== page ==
Since you started your career, what’s the biggest change you have seen in the world of design?

JB: On the technical end, it’s the ability to network sound systems digitally. I cut my teeth running hundreds of pounds of copper cable to connect speakers together in theaters. Now you can plug everything in on one ethernet network and you’re up and running. It totally changes the potential size of the sound system, the “sonic canvas” so to speak, that a sound designer like me can paint on. But with that new lightweight technology comes a downside — now I need to go to the gym.

What advice would you give to your younger self starting a career in design?

JB: Listen. Listen to the world around you, to live music, to nature, to yourself, to your peers, collaborators, and mentors.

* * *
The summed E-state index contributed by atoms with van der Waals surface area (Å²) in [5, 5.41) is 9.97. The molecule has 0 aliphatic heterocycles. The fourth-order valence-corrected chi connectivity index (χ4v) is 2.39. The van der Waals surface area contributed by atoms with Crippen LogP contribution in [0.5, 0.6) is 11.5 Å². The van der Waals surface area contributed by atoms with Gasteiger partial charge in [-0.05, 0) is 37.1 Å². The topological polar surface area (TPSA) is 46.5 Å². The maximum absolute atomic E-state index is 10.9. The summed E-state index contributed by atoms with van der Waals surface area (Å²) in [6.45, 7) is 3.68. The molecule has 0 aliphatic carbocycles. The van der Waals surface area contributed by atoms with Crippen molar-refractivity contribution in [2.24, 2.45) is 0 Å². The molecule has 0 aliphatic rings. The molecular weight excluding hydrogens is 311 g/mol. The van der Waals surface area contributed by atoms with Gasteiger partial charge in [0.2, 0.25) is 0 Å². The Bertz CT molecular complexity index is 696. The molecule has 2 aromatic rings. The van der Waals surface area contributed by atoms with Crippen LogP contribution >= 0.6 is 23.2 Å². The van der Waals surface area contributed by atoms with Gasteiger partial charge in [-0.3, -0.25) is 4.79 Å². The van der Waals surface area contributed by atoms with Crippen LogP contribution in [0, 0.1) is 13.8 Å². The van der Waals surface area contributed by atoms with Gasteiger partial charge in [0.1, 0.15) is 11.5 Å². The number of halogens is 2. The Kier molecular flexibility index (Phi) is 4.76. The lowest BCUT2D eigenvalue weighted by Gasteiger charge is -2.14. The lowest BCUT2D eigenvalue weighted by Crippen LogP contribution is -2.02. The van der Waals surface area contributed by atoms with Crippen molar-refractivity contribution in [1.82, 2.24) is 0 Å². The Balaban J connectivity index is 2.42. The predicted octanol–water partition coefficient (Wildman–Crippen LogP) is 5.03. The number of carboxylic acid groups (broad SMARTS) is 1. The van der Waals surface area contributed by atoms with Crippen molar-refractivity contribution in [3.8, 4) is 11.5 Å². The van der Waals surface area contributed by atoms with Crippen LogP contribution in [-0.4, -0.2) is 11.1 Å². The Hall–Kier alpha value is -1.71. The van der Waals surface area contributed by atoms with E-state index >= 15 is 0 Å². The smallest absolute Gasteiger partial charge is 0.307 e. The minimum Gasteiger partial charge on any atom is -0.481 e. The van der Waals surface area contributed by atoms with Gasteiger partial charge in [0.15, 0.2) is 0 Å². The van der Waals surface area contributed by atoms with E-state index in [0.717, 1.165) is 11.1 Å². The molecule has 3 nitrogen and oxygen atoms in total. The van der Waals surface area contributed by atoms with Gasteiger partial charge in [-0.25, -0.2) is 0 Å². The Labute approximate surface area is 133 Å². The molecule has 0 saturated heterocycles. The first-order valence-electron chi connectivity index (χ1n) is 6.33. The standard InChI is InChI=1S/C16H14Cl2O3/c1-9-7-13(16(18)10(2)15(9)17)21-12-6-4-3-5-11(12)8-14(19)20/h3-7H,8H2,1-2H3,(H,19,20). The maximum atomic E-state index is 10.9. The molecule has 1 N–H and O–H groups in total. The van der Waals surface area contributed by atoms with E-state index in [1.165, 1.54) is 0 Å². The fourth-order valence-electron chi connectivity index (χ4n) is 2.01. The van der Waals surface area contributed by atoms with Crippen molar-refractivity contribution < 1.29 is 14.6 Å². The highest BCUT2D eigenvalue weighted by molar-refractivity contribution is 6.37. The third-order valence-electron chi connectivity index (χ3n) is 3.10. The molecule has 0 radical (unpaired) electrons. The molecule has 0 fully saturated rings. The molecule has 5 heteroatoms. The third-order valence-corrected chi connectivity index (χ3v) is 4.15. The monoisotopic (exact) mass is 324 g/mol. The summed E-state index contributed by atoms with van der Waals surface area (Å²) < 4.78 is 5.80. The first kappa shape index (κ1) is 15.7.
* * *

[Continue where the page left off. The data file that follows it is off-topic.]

If you were giving a tour of the new museum, what would be your top highlight?

JB: I love the roof! It’s such a unique point from which to view the Statue and the city as a whole. I’ll never forget some of the peaceful lunches I had there alone before the museum opened underscored by seagulls and distant bell buoys. I also love that we were able to leave a special Easter egg, a treat, for Francophone visitors hidden within one of the soundscapes. If you speak French, and catch the soundscape at just the right moment, I guarantee a smile.

About Jeremy S. Bloom